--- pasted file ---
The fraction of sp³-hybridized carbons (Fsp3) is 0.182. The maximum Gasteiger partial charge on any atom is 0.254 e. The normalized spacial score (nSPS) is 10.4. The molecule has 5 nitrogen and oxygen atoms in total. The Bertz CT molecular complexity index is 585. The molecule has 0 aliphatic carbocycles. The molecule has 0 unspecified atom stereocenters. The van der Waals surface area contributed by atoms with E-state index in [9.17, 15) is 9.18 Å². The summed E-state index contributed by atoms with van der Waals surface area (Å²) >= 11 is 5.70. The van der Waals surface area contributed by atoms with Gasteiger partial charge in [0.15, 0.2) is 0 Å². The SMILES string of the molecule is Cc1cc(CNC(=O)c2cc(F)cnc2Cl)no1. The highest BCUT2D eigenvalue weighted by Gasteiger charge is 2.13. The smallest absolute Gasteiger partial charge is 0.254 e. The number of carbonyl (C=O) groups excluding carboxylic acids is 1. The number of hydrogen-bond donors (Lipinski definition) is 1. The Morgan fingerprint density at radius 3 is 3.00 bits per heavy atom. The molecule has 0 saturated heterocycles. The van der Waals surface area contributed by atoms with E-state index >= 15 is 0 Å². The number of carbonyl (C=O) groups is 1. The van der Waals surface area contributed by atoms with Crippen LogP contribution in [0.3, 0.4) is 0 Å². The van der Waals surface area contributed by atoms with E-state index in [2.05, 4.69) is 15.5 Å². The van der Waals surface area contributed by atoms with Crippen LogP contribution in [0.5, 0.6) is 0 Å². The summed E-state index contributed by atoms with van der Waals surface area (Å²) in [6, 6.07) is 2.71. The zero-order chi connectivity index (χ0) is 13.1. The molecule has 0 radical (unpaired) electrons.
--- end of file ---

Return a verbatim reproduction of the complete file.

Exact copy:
The fraction of sp³-hybridized carbons (Fsp3) is 0.182. The maximum Gasteiger partial charge on any atom is 0.254 e. The normalized spacial score (nSPS) is 10.4. The molecule has 5 nitrogen and oxygen atoms in total. The Bertz CT molecular complexity index is 585. The molecule has 0 aliphatic carbocycles. The molecule has 0 unspecified atom stereocenters. The van der Waals surface area contributed by atoms with E-state index in [9.17, 15) is 9.18 Å². The summed E-state index contributed by atoms with van der Waals surface area (Å²) >= 11 is 5.70. The van der Waals surface area contributed by atoms with Gasteiger partial charge in [0.15, 0.2) is 0 Å². The SMILES string of the molecule is Cc1cc(CNC(=O)c2cc(F)cnc2Cl)no1. The highest BCUT2D eigenvalue weighted by Gasteiger charge is 2.13. The smallest absolute Gasteiger partial charge is 0.254 e. The number of carbonyl (C=O) groups excluding carboxylic acids is 1. The number of hydrogen-bond donors (Lipinski definition) is 1. The Morgan fingerprint density at radius 3 is 3.00 bits per heavy atom. The molecule has 0 saturated heterocycles. The van der Waals surface area contributed by atoms with E-state index >= 15 is 0 Å². The number of carbonyl (C=O) groups is 1. The van der Waals surface area contributed by atoms with Crippen LogP contribution in [0.3, 0.4) is 0 Å². The van der Waals surface area contributed by atoms with E-state index in [2.05, 4.69) is 15.5 Å². The van der Waals surface area contributed by atoms with Crippen LogP contribution in [0.5, 0.6) is 0 Å². The summed E-state index contributed by atoms with van der Waals surface area (Å²) in [6, 6.07) is 2.71. The zero-order chi connectivity index (χ0) is 13.1. The molecule has 0 radical (unpaired) electrons.